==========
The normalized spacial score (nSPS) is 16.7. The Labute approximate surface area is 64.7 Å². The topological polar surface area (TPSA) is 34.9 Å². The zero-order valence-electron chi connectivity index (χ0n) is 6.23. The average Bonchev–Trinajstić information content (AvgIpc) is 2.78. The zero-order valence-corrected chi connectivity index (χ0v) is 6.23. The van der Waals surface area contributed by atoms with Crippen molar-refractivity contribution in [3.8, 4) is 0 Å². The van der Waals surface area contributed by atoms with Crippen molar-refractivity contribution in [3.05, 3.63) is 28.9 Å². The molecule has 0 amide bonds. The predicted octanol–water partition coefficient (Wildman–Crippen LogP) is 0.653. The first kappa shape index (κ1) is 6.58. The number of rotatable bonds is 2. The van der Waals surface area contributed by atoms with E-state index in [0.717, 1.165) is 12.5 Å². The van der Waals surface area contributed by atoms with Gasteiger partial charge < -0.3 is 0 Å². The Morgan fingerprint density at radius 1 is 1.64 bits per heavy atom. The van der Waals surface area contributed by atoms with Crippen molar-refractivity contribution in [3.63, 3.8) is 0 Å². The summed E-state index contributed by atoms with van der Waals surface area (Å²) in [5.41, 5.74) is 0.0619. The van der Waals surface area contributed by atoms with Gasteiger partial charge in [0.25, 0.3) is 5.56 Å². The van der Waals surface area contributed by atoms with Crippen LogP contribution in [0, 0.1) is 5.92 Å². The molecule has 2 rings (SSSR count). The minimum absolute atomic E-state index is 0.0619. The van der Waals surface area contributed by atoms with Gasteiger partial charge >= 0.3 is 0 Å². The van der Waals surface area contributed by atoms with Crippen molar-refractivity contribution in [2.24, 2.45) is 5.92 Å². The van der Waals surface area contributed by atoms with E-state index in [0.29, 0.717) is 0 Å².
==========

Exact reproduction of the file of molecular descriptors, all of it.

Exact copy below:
The normalized spacial score (nSPS) is 16.7. The Labute approximate surface area is 64.7 Å². The topological polar surface area (TPSA) is 34.9 Å². The zero-order valence-electron chi connectivity index (χ0n) is 6.23. The average Bonchev–Trinajstić information content (AvgIpc) is 2.78. The zero-order valence-corrected chi connectivity index (χ0v) is 6.23. The van der Waals surface area contributed by atoms with Crippen molar-refractivity contribution in [3.8, 4) is 0 Å². The van der Waals surface area contributed by atoms with Crippen molar-refractivity contribution in [3.05, 3.63) is 28.9 Å². The molecule has 0 amide bonds. The predicted octanol–water partition coefficient (Wildman–Crippen LogP) is 0.653. The first kappa shape index (κ1) is 6.58. The number of rotatable bonds is 2. The van der Waals surface area contributed by atoms with E-state index in [0.717, 1.165) is 12.5 Å². The van der Waals surface area contributed by atoms with Gasteiger partial charge < -0.3 is 0 Å². The Morgan fingerprint density at radius 1 is 1.64 bits per heavy atom. The van der Waals surface area contributed by atoms with Crippen molar-refractivity contribution in [3.63, 3.8) is 0 Å². The summed E-state index contributed by atoms with van der Waals surface area (Å²) in [5.41, 5.74) is 0.0619. The van der Waals surface area contributed by atoms with Gasteiger partial charge in [0.25, 0.3) is 5.56 Å². The van der Waals surface area contributed by atoms with Crippen LogP contribution in [0, 0.1) is 5.92 Å². The molecule has 2 rings (SSSR count). The minimum absolute atomic E-state index is 0.0619. The van der Waals surface area contributed by atoms with Gasteiger partial charge >= 0.3 is 0 Å². The van der Waals surface area contributed by atoms with Crippen molar-refractivity contribution in [2.24, 2.45) is 5.92 Å². The van der Waals surface area contributed by atoms with E-state index in [0.29, 0.717) is 0 Å².